Community Will ‘Rally For Solutions’ After 100 Reported Shootings Since Marathon
Residents are calling on members of the community to come together in a show of unity on the steps of City Hall to seek solutions to the ongoing gun violence in Boston, after the shooting toll since April 15 recently reached 100 incidents and counting.
“This is a rally for solutions—we are trying to get a real platform for real ideas and policies, not just rallying about the violence that has long been ignored,” said activist Jamarhl Crawford, publisher and editor of the website Blackstonian.com.
Crawford said there is a drastic disparity between what happens to black and Latino people, and what happens to “white counterparts” in terms of how people react to violence in Boston, and that Monday’s rally is meant to put the spate of violence on the forefront of peoples’ minds by using the “sad, sick milestone” of the 100-plus shootings to highlight the “devaluation” of the lives of people in the urban community. “For some reason, black and Latino life in the urban city environment is devalued. There are ‘abnormal’ acts of violence, and that’s what gets attention, as with my community, however, [violence is] almost expected. It’s become ‘normalized,’” he said. “I want people to see we are regular people too. If you prick us do we not bleed?”
The “Rally For Solutions” will begin at 3 p.m. at Government Center, and last roughly two hours, highlighting the notion that “no life [is] worth more than another and one life lost is too many.”
Since April 15, the day of the Marathon bombing, there have been 104 shootings in the city, 17 of which were fatal, representing a 25% increase in shootings compared to 2012.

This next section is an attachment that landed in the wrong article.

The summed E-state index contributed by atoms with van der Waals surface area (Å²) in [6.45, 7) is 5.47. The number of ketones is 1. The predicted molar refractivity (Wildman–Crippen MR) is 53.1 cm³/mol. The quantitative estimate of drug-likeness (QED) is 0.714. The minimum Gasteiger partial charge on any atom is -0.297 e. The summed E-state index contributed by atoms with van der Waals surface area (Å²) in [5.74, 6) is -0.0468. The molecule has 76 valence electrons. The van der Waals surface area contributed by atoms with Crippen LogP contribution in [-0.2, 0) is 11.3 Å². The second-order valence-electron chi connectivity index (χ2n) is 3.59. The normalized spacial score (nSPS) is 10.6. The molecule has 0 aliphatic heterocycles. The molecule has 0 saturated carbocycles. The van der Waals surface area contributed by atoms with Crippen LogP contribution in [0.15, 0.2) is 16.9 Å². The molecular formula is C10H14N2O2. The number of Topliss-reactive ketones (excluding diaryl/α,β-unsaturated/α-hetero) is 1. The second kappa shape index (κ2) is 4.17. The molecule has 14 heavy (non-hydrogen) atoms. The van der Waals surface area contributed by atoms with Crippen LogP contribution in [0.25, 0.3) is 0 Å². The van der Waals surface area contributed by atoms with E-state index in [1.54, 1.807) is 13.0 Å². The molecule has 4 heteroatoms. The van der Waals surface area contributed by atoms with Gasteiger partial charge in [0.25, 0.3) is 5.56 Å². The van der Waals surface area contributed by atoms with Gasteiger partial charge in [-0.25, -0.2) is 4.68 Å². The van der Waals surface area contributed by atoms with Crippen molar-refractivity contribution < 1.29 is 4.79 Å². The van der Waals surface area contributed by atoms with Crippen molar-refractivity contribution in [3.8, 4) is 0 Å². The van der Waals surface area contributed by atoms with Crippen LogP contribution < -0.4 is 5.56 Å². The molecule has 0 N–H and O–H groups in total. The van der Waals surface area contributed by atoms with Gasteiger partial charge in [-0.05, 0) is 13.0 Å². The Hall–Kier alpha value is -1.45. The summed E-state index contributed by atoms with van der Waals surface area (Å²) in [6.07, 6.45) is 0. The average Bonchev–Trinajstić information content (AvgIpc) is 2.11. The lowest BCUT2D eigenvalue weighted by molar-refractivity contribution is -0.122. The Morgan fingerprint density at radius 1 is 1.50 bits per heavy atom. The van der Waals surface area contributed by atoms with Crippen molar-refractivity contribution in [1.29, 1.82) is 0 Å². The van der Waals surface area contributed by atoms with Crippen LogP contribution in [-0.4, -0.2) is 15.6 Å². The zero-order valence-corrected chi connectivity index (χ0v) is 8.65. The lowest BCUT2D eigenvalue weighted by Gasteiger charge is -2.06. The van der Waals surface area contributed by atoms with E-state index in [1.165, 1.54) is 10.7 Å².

Because of the uptick in gun crime this year, city officials have met on numerous occasions to discuss ways to push back against the shootings, and put an end to the rise in gun-related deaths.
In July, the City Council met in Roxbury, during a community hearing, and listened as residents expressed concerns and offered first-step solutions to the problem.
Police were present at that meeting, and blamed much of the shooting violence on ongoing gang feuds, arguments over statements gang members post about one another on social media, and late-night parties held in abandoned houses that lead to fights and large arguments.
Over the weekend, mayoral candidate and City Councilor Mike Ross lead a “peace celebration” which covered similar topics that stemmed from the July hearing, and introduced a five-point plan to try and deal with the shootings. Part of that plan included a gun buyback program, and imposing a “city safety tax” on sales of all guns and ammunition in Boston. “This revenue will be dedicated to support community-based anti-violence initiatives,” Ross said.
While propositions such as implementing a gun buyback program—something that brought in thousands of weapons from the city streets in the past—and ramping up community outreach were put on the table, Crawford said Monday actual solutions that his community has been calling for for years need to be put into play. “This is a tactic and strategy to point out the hypocrisy in the system and the flaws in the system, and not just point a finger, but highlight solutions that the community has long since begged for, and longed for,” he said.